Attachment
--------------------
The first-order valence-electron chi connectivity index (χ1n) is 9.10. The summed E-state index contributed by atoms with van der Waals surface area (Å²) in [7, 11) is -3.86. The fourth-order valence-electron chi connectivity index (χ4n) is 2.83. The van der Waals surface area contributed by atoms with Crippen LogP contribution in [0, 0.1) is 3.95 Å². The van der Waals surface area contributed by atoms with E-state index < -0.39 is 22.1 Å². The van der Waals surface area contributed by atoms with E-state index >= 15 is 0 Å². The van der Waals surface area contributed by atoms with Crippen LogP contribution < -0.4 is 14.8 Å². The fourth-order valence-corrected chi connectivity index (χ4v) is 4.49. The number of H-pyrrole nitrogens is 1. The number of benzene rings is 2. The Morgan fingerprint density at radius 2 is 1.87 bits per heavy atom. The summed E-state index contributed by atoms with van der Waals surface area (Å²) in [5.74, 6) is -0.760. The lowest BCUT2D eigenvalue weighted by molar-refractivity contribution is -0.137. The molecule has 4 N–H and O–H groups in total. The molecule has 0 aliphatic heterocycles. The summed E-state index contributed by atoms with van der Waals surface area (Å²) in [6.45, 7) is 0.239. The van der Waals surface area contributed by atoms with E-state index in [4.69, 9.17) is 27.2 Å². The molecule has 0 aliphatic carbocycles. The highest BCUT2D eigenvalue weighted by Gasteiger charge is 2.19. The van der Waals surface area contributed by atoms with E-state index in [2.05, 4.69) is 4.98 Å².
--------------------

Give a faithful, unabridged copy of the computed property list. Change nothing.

The first-order valence-electron chi connectivity index (χ1n) is 9.10. The summed E-state index contributed by atoms with van der Waals surface area (Å²) in [7, 11) is -3.86. The fourth-order valence-electron chi connectivity index (χ4n) is 2.83. The van der Waals surface area contributed by atoms with Crippen LogP contribution in [0, 0.1) is 3.95 Å². The van der Waals surface area contributed by atoms with E-state index < -0.39 is 22.1 Å². The van der Waals surface area contributed by atoms with E-state index >= 15 is 0 Å². The van der Waals surface area contributed by atoms with Crippen LogP contribution < -0.4 is 14.8 Å². The fourth-order valence-corrected chi connectivity index (χ4v) is 4.49. The number of H-pyrrole nitrogens is 1. The number of benzene rings is 2. The Morgan fingerprint density at radius 2 is 1.87 bits per heavy atom. The summed E-state index contributed by atoms with van der Waals surface area (Å²) in [5.74, 6) is -0.760. The lowest BCUT2D eigenvalue weighted by molar-refractivity contribution is -0.137. The molecule has 4 N–H and O–H groups in total. The molecule has 0 aliphatic heterocycles. The summed E-state index contributed by atoms with van der Waals surface area (Å²) in [6.45, 7) is 0.239. The van der Waals surface area contributed by atoms with E-state index in [4.69, 9.17) is 27.2 Å². The molecule has 0 aliphatic carbocycles. The highest BCUT2D eigenvalue weighted by Gasteiger charge is 2.19. The van der Waals surface area contributed by atoms with E-state index in [2.05, 4.69) is 4.98 Å².